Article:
The Politicization of Islam: Reconstructing Identity, State, Faith, and Community in the Late Ottoman State

By Ozdalga, Elisabeth | The Middle East Journal, Spring 2002 | Go to article overview

The Politicization of Islam: Reconstructing Identity, State, Faith, and Community in the Late Ottoman State


Ozdalga, Elisabeth, The Middle East Journal


The Politicization of Islam: Reconstructing Identity, State, Faith, and Community in the Late Ottoman State, by Kemal Karpat. Oxford, UK and New York: Oxford University Press, 2001. ix + 422 pages. Notes to p. 479. Bibl. to p. 508. Index to p. 533. $ 49.95.

Reviewed by Elisabeth Ozdalga

The well-known historian of Ottoman Turkey and the Middle East, Kemal H. Karpat, has added yet another book, this one of well over 400 closely written pages, to his already impressive oeuvre. His new work is about the development of modernity in the late Ottoman Empire, and its aim is "to examine all the background forces that, by conditioning the transformation (and ultimate disintegration) of the Ottoman Empire, opened the way to the emergence of nation-states in the Middle East and the Balkans, especially Turkey. International events as well as domestic political, economic, structural, cultural-religious, and educational factors are considered to the extent they contributed to the transformation" (p. 19).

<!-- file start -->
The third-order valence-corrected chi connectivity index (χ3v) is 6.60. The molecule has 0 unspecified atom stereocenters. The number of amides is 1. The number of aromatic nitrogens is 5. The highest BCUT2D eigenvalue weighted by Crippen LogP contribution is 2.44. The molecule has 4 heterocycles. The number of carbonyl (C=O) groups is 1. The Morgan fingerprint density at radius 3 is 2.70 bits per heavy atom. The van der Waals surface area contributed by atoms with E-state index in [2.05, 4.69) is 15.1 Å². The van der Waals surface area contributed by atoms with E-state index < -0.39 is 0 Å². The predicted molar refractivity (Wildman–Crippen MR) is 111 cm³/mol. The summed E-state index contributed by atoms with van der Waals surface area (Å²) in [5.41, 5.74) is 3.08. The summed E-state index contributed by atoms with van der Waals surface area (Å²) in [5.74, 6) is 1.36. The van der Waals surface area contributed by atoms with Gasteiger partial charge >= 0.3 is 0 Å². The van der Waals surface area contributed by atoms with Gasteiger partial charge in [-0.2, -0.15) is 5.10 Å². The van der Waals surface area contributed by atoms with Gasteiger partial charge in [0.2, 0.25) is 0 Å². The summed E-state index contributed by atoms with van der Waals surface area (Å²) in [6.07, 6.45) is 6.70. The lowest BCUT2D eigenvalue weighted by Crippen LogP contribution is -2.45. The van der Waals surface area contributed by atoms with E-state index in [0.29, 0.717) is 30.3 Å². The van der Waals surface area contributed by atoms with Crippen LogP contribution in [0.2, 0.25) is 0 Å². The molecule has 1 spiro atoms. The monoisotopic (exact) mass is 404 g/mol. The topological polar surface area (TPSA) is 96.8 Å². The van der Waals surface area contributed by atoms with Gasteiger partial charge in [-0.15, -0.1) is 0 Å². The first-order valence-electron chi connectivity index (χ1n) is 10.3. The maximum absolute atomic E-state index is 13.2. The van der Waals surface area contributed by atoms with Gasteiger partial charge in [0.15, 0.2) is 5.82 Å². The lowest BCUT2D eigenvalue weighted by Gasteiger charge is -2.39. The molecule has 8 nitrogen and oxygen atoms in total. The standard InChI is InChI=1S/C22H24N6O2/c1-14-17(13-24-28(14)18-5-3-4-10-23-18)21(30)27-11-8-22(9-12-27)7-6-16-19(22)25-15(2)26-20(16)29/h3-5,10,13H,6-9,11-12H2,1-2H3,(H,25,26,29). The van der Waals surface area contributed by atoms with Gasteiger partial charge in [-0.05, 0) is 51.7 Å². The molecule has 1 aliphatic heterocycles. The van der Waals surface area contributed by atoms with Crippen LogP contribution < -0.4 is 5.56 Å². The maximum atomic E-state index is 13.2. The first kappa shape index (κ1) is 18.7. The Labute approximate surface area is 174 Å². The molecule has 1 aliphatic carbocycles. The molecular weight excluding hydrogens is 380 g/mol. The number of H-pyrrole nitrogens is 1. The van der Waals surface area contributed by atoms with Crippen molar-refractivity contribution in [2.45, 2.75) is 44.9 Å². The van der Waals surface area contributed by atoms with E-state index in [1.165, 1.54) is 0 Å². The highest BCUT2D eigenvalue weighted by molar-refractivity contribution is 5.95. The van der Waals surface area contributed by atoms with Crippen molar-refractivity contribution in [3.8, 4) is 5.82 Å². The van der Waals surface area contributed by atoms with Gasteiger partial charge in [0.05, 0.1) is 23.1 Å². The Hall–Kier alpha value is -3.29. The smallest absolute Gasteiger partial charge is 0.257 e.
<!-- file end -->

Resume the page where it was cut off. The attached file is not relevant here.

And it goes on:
This is an immense task, especially as Karpat seems to have adopted a "historical sociology"' perspective. His works of reference are the classical sociologists Karl Marx, Max Weber, Emile Durkheim, and Joseph Schumpeter; and many of the historians and sociologists who carried this methodological tradition into the twentieth century scholars like E.P. Thompson, E.J. Hobsbawm, Ernest Gellner, Benedict Anderson, and Anthony D. Smith. The author is well versed in this tradition of analytical history and offers penetrating explanations drawn from general sociological categories without compromising the historical details of his rich empirical material.

What makes this study especially intriguing, is the author's driving agenda. By emphasizing the role of Islamic revivalism and the leadership of Sultan Abdulhamid II (r. 1876-1909) in this transformation process, Professor Karpat offers a notable challenge to official Turkish historiography. In light of the urgency of his argument and the vigorousness of the analysis, it is no surprise that the idea of this book has been on the author's mind since the beginning of his academic career.

As the subtitle indicates, this work addresses the transformation of identities during a period of deep-going social, economic, and political changes. In spite of the fact that Islamic revivalism is the basic component in this analysis of altering identities, the focus is not on changing interpretations of Islamic beliefs or dogma: it is not Islam as a belief system that attracts his attention, but Islam as a system of ethical norms and values used for political purposes. …

The rest of this article is only available to active members of Questia

Sign up now for a free, 1-day trial and receive full access to: